Washington can certainly avoid provoking crises gratuitously, but it probably can’t avoid them altogether. The better news is that the United States can put crises to good strategic use.

The free world can make the most of the Ukraine crisis by ensuring that they aren’t caught short when the next crisis—or war—breaks out.

First, crises can reveal an adversary’s intentions. The crises of 1946 and 1947 showed that the Soviet Union was not content with the gains it had made during World War II but was seeking further expansion at the expense of the noncommunist world. We’re learning something similar in Ukraine today.

For years, Western observers debated whether Putin was an unrepentant aggressor or a normal statesman aggrieved by NATO’s expansion toward Russia. As Russian forces murder civilians and massacre prisoners of war and as Putin and his aides openly proclaim their desire to restore the Soviet Union, only the most credulous analysts can still believe that the issue is in doubt. The current crisis has been an utter cataclysm for Ukraine. But it has also forearmed the West by demonstrating what Putin is truly about.

Second, crises can expose weaknesses in the U.S. military posture and provide an opportunity to correct them. The United States and its allies should thank their lucky stars that they discovered the inadequacies of their arsenals and the debilities of their defense industrial bases during Ukraine’s war rather than their own. After only a few months of fighting, Western democracies are confronting painful trade-offs between their ability to support Ukraine and their ability to keep their own militaries well supplied.

This is a scary but informative preview of how rapidly a full-on great-power war, whether in Europe or the Western Pacific, would exhaust Western munitions stockpiles and destroy ships, planes, and other assets that the democracies cannot easily replace. If that problem is now impossible to ignore, the free world can make the most of the Ukraine crisis by surging production of key weapons systems and munitions, investing in greater resilience in their too-fragile defense industries, and otherwise ensuring that they aren’t caught short when the next crisis—or war—breaks out.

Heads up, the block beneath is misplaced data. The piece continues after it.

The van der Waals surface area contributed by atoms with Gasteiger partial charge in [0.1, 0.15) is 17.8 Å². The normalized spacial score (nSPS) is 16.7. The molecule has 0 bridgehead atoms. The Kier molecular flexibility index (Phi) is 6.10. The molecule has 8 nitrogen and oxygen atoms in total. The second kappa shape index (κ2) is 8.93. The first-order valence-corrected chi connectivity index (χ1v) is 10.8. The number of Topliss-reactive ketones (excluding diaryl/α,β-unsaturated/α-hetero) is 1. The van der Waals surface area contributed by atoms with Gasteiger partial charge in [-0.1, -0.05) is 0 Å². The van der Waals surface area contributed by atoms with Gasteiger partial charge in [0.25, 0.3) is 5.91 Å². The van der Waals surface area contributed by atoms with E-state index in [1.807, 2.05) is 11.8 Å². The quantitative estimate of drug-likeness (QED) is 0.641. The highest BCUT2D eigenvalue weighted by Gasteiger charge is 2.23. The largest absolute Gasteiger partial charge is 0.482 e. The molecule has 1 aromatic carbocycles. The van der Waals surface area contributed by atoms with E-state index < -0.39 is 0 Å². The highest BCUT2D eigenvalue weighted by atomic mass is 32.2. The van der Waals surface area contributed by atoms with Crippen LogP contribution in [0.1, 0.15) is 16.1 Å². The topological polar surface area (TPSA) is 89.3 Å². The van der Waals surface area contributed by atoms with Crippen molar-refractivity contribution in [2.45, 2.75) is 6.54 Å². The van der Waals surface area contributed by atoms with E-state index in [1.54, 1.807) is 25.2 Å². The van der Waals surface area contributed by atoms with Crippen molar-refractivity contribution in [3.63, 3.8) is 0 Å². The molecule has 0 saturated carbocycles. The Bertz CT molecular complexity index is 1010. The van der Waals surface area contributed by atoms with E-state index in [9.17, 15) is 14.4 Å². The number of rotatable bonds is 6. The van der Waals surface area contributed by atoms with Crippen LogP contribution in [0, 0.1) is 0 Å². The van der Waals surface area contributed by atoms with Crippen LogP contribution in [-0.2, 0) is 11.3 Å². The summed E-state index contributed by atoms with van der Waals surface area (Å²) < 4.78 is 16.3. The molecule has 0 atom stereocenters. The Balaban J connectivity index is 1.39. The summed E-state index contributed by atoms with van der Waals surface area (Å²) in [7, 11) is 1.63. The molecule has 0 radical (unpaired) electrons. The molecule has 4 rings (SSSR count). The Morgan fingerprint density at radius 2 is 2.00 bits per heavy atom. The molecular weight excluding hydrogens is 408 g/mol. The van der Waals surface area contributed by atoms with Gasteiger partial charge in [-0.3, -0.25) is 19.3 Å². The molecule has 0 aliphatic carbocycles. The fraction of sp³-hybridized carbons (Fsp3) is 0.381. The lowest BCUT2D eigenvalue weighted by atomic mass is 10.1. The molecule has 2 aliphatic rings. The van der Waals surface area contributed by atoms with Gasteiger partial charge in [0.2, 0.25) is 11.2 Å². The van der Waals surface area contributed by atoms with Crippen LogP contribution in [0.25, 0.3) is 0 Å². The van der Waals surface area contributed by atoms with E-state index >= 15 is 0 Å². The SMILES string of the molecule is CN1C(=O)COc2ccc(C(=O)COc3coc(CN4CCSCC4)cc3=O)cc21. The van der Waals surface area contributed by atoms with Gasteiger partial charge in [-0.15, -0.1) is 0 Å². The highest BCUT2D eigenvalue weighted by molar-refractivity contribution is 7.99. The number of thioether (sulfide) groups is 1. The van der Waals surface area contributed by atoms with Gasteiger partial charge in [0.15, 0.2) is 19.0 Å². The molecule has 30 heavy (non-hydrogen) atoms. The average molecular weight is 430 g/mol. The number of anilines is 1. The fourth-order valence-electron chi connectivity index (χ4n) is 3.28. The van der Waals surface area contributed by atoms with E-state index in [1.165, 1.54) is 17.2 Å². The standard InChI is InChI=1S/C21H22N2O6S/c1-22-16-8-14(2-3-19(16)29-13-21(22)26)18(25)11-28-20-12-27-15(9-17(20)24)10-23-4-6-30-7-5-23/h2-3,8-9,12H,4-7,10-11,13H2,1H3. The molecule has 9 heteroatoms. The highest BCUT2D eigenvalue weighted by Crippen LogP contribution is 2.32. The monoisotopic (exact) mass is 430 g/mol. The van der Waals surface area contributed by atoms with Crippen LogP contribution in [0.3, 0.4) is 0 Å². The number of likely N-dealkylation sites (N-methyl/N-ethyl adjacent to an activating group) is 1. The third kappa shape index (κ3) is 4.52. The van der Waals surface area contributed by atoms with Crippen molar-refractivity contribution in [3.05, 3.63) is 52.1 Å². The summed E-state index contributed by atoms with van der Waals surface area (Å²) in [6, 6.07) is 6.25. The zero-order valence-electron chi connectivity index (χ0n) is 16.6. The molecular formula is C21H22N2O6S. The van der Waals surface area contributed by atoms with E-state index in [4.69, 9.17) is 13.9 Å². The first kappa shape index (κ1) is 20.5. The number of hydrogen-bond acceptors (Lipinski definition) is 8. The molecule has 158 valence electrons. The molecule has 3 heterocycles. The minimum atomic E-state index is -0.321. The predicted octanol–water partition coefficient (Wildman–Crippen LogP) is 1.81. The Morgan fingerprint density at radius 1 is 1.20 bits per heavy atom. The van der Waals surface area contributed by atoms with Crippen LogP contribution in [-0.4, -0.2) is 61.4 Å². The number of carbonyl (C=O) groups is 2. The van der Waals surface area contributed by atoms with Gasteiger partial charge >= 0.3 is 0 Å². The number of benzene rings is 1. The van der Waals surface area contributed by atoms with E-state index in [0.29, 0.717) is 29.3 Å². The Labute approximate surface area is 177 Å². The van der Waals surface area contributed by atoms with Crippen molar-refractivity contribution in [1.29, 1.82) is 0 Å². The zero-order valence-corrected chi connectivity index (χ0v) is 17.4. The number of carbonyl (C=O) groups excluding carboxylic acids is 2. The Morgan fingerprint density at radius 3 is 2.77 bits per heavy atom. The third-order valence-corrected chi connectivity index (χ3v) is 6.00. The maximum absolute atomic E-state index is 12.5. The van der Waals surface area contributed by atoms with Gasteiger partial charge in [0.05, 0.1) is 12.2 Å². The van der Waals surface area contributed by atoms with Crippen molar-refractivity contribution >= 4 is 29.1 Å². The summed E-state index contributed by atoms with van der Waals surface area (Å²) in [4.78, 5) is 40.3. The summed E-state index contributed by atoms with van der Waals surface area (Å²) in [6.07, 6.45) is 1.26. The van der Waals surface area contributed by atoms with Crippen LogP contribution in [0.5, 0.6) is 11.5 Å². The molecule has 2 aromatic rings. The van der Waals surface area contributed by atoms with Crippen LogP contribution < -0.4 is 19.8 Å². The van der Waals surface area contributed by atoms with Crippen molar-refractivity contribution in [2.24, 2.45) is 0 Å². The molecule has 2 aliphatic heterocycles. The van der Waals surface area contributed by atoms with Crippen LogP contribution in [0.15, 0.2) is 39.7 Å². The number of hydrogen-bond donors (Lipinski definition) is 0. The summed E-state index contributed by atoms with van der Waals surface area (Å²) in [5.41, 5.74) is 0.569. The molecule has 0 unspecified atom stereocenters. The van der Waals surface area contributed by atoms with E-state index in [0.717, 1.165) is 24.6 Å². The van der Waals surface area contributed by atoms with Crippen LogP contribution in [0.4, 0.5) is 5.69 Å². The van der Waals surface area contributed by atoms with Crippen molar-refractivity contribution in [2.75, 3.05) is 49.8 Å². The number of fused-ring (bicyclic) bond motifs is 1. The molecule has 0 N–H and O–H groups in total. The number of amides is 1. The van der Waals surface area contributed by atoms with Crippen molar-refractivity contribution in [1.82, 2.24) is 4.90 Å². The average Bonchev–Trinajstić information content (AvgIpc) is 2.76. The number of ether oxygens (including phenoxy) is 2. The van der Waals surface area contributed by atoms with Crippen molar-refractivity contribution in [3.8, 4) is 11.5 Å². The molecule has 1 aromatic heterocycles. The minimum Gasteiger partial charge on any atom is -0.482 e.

Third, crises can accelerate the formation of balancing coalitions. The Ukraine war not only led to an expanded NATO by breaking down Swedish and Finnish ambivalence toward the alliance, but it also nourished a nascent global coalition of democracies—including countries such as Japan, South Korea, and Australia—that are opposed to autocratic aggression in Europe and potentially elsewhere.

Similarly, a Taiwan Strait crisis could hasten the creation of bilateral and multilateral arrangements meant to hem in Beijing: deeper U.S. military planning on Taiwan contingencies with Japan and Australia, realistic discussions of the role that India or Vietnam might play in a war for dominance of the Western Pacific, the pre-packaging of economic and technological sanctions that Washington and other advanced democracies might use in case of Chinese aggression, and even the emergence of the Quadrilateral Security Dialogue—which has so far downplayed security issues—as a more credible military coalition.

Of course, recklessness is unbecoming in a superpower, so a crisis that Washington is widely seen to provoke—which appears to be the case with Pelosi’s trip to Taiwan—could have the opposite effect. But in a dust-up triggered primarily by an adversary, the United States could make years’ worth of diplomatic progress with its friends.